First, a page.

FRANKFURT/DUESSELDORF, Nov 17 (Reuters) – Volkswagen (VOWG_p.DE) plans to double staff numbers at its charging and energy division, roll out new payment technology next year and strike more alliances to take on Tesla (TSLA.O) in a key electric vehicle (EV) battleground: power infrastructure.
By ensuring there are enough fast-charging plugs – and enough power – for the EVs it wants to sell, Europe’s biggest carmaker hopes to convince drivers worried about battery ranges that they can ditch their fossil fuel cars for good.
Underlining its electric ambition, Volkswagen has drafted in power industry veteran Elke Temme, who spent nearly two decades at German energy companies RWE (RWEG.DE) and Innogy, to help the carmaker get in better shape to take on Tesla.
In the job since January, Temme, 53, has been tasked with bundling the carmaker’s various power activities such as procuring energy, enabling customers to charge their cars at home, and on the road, and selling the electricity required.
Getting this done will require a bigger workforce and Temme plans to double the staff at Volkswagen’s European charging and energy division, known as Elli, to about 300 in 2022, having already tripled it this year, she told Reuters in an interview.
“We’re investing in huge growth areas that don’t always have to be profitable right away. We always see these investments in the overall context of our group strategy,” she said. “That’s why building up a comprehensive infrastructure is key.”
Temme declined to specify the budget she has been given but said Volkswagen, led by Tesla admirer Herbert Diess, has approved the investment requests for the division, which also sells home battery storage systems similar to Tesla’s Powerwall.
Volkswagen leads the pack worldwide by far with its investment plans for EVs and batteries through 2030, according to a Reuters analysis, and it is planning to spend 35 billion euros on battery EVs by 2025.
PLAYING CATCH UP
But when it comes to the networks of fast-chargers that many analysts believe are crucial for bringing EVs into the mainstream, VW has some catching up to do.
Tesla has been rolling out high-performance Superchargers for years and has a global network of about 30,000 fast-chargers that it says can give a 200 km (125 mile) boost in 15 minutes.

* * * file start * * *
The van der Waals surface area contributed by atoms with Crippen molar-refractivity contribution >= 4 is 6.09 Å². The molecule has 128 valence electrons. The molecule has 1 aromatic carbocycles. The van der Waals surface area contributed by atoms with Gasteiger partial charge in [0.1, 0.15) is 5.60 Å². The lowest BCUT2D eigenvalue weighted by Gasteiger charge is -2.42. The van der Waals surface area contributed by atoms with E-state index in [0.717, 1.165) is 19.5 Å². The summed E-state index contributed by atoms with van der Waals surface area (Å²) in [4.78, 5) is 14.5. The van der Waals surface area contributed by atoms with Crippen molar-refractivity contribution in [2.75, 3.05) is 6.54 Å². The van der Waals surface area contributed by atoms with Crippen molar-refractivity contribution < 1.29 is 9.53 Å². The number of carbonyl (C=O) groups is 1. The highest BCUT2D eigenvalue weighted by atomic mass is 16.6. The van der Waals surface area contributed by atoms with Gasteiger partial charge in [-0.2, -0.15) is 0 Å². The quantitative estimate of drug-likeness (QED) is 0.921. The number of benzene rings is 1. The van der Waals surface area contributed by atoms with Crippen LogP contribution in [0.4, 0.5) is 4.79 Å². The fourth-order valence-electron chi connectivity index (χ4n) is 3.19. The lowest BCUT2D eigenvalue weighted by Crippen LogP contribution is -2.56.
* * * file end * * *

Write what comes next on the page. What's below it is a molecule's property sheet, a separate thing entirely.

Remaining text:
The company said in October that its own network has doubled in the past 18 months – and will triple over the next two years.
Volkswagen, meanwhile expects its network of fast-chargers to nearly quadruple to about 45,000 by 2025 – when it aims to overhaul Tesla as the global EV market leader – with 18,000 EV pumps in Europe, 17,000 in China and 10,000 in North America.
Volkswagen in March said it plans to spend 400 million euros on expanding its fast-charging network on the continent by then.
But that’s a drop in the ocean compared with the 5 billion euros the European Union reckons is needed every year until 2040 to expand charging infrastructure on the continent, and it is raising the pressure on utilities and governments to step up.
In Europe, the Volkswagen group is a shareholder in the EU’s fast-charging venture Ionity, along with rival carmakers BMW (BMWG.DE), Daimler’s (DAIGn.DE) Mercedes-Benz, Ford (F.N) and Hyundai (005380.KS).
It has also teamed up with energy firms such as Italy’s Enel (ENEI.MI), Britain’s BP (BP.L) and Spain’s Iberdrola (IBE.MC) to plug geographical gaps and form the blueprint for how funding for EV infrastructure can be split across industries.
“Various models are conceivable, from product partnerships and joint ventures to M&A,” said Temme.
CARS AND POWER
Tesla has already shown that when it comes to EVs, just selling cars no longer cuts it. It has adopted a model that offers customers everything from cars to battery storage to solar panels as well as electricity in some U.S. states.
Volkswagen is now selling power to retail clients that drive an EV or plug-in hybrids. One of its tariffs – which is available to customers who don’t own a VW – has attracted more than 10,000 clients since its launch in July, Temme said.
She said VW was planning to make its fast-chargers available for all EV drivers, unlike Tesla which has so far kept its supercharging network just for Tesla drivers – with the exception of a pilot programme in the Netherlands. read more
“We are pursuing a different approach than Tesla when it comes to charging infrastructure roll-out,” said Temme.
“We want an open, non-discriminatory charging network and will develop our services to make our offer more comfortable, simpler, more attractive.”
Volkswagen says its open-for-all approach means buyers of its EVs can charge at more than 250,000 existing public charging points across Europe – from various providers with various charging speeds.
The problem is that charging protocols and payment methods can vary across vendors, potentially turning the act of refueling an EV into a time-consuming and messy undertaking.
From the first quarter of 2022, Volkswagen plans to offer “Plug & Charge” technology in Europe to make the process smoother.
The car will store the owner’s payment details and make a contactless payment when the charging plug is attached to the EV at refuelling stations set up for the service.
While these are new challenges for established carmakers, Temme, who witnessed first-hand the abrupt shift of Germany’s utilities away from nuclear power in the wake of the Fukushima disaster, believes they can be mastered.
“Utilities must reinvent themselves and transition from nuclear and coal to renewables. In the automotive industry, including at Volkswagen, the question is currently how to consistently shift the focus from conventional vehicles to sustainable mobility,” she said.
“These challenges are of similar magnitude.”
($1 = 0.8738 euros)
Reporting by Christoph Steitz, Vera Eckert and Tom Kaeckenhoff; Editing by David Clarke
Our Standards: The Thomson Reuters Trust Principles.
The year of the app: five transport predictions for 2023
Peter O’Driscoll, Managing Director, RingGo